Holocaust 23xsu36

The Holocaust and World War II

  • Adolf Hilter

    Adolf Hilter
    President Hindenburg appoints Adolf Hitler Chancellor of Germany. charismatic speaker, Hitler channeled popular discontent with the post-war Weimar government into support for his fledgling Nazi party. March 20, 1933: SS opens the Dachau concentration camp outside of Munich. April 1, 1933: Boycott of Jewish-owned shops and businesses in Germany April 7, 1933: Law for the Reestablishment of the Professional Civil Service
    July 14, 1933: Law for the Prevention of Progeny with Hereditary Diseases
  • Period: to

    The Holocaust and World War II

  • Nuremberg Race Laws

    Nuremberg Race Laws
    At the annual party rally held in Nuremberg in 1935, the Nazis announced new laws which institutionalized many of the racial theories prevalent in Nazi ideology. The laws excluded German Jews from Reich citizenship and prohibited them from marrying or having sexual relations with persons of "German or related blood." Ancillary ordinances to the laws disenfranchised Jews and deprived them of most political rights. March 16, 1935: Germany introduces military conscription.
  • Germany incorporates Austria in the Anschluss (Union)

    Germany incorporates Austria in the Anschluss (Union)
    German troops entered Austria, and one day later, Austria was incorporated into Germany. This union, known as the Anschluss, received the enthusiastic support of most of the Austrian population and was retroactively approved via a plebiscite in April 1938. Although neither Jews nor Roma (Gypsies) were allowed to vote, the results were manipulated to indicate that more than 99 percent of the Austrian people wanted the union with Germany.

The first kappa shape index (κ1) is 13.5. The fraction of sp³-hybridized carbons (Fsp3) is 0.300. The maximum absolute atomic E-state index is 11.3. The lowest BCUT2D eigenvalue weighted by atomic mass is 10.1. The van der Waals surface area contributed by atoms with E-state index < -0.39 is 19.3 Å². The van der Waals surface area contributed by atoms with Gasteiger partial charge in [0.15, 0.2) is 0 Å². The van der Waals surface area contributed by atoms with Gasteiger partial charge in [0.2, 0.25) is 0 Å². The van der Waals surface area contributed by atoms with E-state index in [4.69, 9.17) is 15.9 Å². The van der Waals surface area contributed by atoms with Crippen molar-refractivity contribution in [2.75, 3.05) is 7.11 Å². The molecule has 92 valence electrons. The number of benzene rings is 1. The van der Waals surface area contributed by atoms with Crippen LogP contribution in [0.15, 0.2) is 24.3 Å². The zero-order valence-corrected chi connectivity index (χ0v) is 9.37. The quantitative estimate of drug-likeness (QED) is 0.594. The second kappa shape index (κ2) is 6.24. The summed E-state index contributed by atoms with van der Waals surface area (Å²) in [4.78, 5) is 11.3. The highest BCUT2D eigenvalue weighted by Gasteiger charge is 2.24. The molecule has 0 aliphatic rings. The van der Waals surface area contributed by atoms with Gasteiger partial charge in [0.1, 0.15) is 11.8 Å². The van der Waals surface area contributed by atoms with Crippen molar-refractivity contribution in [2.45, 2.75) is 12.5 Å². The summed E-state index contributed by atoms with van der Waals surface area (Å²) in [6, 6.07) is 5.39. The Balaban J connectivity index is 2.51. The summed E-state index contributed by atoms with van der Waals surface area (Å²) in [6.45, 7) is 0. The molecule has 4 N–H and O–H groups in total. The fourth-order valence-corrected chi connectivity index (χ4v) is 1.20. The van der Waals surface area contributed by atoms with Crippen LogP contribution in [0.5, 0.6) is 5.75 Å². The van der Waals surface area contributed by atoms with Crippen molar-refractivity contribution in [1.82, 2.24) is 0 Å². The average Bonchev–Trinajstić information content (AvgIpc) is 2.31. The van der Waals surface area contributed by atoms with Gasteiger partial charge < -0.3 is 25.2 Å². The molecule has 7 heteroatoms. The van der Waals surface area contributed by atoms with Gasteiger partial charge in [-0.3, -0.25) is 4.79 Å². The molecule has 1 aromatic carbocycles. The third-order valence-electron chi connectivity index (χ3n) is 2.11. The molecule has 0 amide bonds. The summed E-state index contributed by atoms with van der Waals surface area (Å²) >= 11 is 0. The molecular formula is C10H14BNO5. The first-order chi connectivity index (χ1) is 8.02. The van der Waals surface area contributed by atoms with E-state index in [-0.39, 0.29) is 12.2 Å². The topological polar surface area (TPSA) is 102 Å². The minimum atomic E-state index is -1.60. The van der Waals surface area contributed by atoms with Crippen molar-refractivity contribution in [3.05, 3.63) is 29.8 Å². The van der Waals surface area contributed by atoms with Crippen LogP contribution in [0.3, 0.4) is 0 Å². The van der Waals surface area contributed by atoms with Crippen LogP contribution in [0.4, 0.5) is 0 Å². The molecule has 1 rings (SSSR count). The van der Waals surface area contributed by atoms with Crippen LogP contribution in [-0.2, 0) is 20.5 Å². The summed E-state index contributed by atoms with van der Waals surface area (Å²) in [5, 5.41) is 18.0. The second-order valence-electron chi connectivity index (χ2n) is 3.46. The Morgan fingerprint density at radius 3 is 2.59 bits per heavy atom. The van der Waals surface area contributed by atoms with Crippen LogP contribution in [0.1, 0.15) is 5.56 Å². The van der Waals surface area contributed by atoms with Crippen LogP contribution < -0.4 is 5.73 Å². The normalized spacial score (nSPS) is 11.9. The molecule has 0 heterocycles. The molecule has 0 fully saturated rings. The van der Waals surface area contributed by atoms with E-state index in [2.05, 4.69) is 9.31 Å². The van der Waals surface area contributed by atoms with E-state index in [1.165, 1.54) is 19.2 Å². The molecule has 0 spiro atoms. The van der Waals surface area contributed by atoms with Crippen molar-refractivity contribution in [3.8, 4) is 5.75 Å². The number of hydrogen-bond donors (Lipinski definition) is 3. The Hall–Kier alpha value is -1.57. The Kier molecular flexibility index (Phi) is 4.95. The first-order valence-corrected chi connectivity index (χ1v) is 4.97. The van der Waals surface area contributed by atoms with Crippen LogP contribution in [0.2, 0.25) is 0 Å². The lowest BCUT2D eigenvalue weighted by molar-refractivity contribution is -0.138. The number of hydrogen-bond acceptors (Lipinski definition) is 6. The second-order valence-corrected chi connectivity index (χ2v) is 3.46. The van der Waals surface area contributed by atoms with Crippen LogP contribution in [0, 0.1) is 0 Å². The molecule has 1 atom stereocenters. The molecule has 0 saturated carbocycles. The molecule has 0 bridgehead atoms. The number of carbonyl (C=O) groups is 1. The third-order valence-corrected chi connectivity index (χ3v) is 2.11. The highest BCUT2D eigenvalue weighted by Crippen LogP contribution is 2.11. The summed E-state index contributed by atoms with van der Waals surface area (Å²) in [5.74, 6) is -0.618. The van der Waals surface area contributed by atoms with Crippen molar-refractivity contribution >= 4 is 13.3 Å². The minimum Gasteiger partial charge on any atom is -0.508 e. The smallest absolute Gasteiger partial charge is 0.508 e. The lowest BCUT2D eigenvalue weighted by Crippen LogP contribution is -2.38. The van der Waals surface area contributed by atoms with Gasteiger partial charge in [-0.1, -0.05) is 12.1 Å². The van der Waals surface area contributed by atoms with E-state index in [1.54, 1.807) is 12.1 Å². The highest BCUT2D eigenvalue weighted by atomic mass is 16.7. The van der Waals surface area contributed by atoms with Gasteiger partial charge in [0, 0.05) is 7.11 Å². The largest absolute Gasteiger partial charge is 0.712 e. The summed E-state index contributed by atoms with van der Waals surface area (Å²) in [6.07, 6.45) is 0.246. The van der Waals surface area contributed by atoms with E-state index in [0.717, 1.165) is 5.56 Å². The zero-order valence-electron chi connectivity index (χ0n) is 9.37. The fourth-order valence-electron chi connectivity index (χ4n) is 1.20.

• Nazi-Soviet Nonaggression Agreement

    Nazi-Soviet Nonaggression Agreement
    September 1, 1939: Germany invades Poland, starting World War II in Europe. September 17, 1939: The Soviet Union occupies Poland from the east. October 8, 1939: Germans establish a ghetto in Piotrków Trybunalski, Poland. Hitler was planning against the possibility of a two front war. Since fighting a two front war in World War I had split Germany's forces, it had weakened and undermined their offensive; thus, played a large role in Germany losing the First World War.
  • Germany invades the Soviet Union

    Germany invades the Soviet Union
    July 6, 1941: Einsatzgruppen (mobile killing units) shoot nearly 3,000 Jews at the Seventh Fort, one of the 19th-century fortifications surrounding Kovno. August 3, 1941: Bishop Clemens August Graf von Galen of Muenster denounces the “euthanasia” killing program in a public sermon. September 28-29, 1941: Einsatzgruppen shoot about 34,000 Jews at Babi Yar, outside Kiev. November 7, 1941: Einsatzgruppen round up 13,000 Jews from the Minsk ghetto and kill them in nearby Tuchinki (Tuchinka)
  • Wannsee Conference held near Berlin, Germany

    Wannsee Conference held near Berlin, Germany
    anuary 16, 1942: Germans begin the mass deportation of more than 65,000 Jews from Lodz to the Chelmno killing center.March 27, 1942: Germans begin the deportation of more than 65,000 Jews from Drancy, outside Paris, to the east (primarily to Auschwitz). June 28, 1942: Germany launches a new offensive towards the city of Stalingrad. July 15, 1942: Germans begin mass deportations of nearly 100,000 Jews from the occupied Netherlands to the east (primarily to Auschwitz). July 22, 1942: Germans begin
  • Germans forces occupy Hungary

    Germans forces occupy Hungary
    May 15, 1944: Germans begin the mass deportation of about 440,000 Jews from Hungary. June 6, 1944: D-Day: Allied forces invade Normandy, France. June 22, 1944: The Soviets launch an offensive in eastern Belorussia (Belarus). July 25, 1944: Anglo-American forces break out of Normandy. August 1, 1944: Warsaw Polish uprising begins; August 15, 1944: Allied forces land in southern France. August 25, 1944: Liberation of Paris; December 16, 1944: Battle of the Bulge
  • Germany surrenders to the Soviets

    Germany surrenders to the Soviets
    The Holocaust and World War II: TimelineJanuary 18, 1945: Death march of nearly 60,000 prisoners from the Auschwitz camp system in southern Poland. January 25, 1945: Death march of nearly 50,000 prisoners from the Stutthof camp system in northern Poland. January 27, 1945: Soviet troops liberate the Auschwitz camp complex. March 7, 1945: U.S. troops cross the Rhine River at Remagen. April 16, 1945: The Soviets launch their final offensive, encircling Berlin. April 29, 1945: American forces liberate the Dachau concentration camp.